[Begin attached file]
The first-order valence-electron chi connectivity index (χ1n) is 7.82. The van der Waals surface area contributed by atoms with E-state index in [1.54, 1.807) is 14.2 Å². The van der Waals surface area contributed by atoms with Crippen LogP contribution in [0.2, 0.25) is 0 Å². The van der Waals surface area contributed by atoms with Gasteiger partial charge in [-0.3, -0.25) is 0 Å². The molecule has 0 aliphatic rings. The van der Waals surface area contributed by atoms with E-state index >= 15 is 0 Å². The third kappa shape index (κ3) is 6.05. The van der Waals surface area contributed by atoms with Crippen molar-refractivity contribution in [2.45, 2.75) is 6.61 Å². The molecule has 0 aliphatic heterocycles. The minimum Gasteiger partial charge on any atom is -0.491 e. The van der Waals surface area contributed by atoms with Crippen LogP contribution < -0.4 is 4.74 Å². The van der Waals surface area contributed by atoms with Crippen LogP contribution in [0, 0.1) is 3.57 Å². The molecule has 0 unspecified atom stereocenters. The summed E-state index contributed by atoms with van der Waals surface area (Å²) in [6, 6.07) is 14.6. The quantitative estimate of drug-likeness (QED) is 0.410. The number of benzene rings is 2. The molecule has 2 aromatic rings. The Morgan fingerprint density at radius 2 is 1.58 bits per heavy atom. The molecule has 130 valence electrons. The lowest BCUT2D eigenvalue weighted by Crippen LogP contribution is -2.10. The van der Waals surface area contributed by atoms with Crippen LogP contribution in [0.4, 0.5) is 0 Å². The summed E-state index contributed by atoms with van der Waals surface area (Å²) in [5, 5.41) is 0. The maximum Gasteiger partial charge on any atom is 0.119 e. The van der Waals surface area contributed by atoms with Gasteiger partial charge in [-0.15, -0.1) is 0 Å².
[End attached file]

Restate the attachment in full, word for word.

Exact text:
The first-order valence-electron chi connectivity index (χ1n) is 7.82. The van der Waals surface area contributed by atoms with E-state index in [1.54, 1.807) is 14.2 Å². The van der Waals surface area contributed by atoms with Crippen LogP contribution in [0.2, 0.25) is 0 Å². The van der Waals surface area contributed by atoms with Gasteiger partial charge in [-0.3, -0.25) is 0 Å². The molecule has 0 aliphatic rings. The van der Waals surface area contributed by atoms with E-state index >= 15 is 0 Å². The third kappa shape index (κ3) is 6.05. The van der Waals surface area contributed by atoms with Crippen molar-refractivity contribution in [2.45, 2.75) is 6.61 Å². The molecule has 0 aliphatic heterocycles. The minimum Gasteiger partial charge on any atom is -0.491 e. The van der Waals surface area contributed by atoms with Crippen LogP contribution < -0.4 is 4.74 Å². The van der Waals surface area contributed by atoms with Crippen LogP contribution in [0, 0.1) is 3.57 Å². The molecule has 0 unspecified atom stereocenters. The summed E-state index contributed by atoms with van der Waals surface area (Å²) in [6, 6.07) is 14.6. The quantitative estimate of drug-likeness (QED) is 0.410. The number of benzene rings is 2. The molecule has 2 aromatic rings. The Morgan fingerprint density at radius 2 is 1.58 bits per heavy atom. The molecule has 130 valence electrons. The lowest BCUT2D eigenvalue weighted by Crippen LogP contribution is -2.10. The van der Waals surface area contributed by atoms with Crippen LogP contribution in [0.4, 0.5) is 0 Å². The summed E-state index contributed by atoms with van der Waals surface area (Å²) in [5, 5.41) is 0. The maximum Gasteiger partial charge on any atom is 0.119 e. The van der Waals surface area contributed by atoms with Gasteiger partial charge in [-0.15, -0.1) is 0 Å².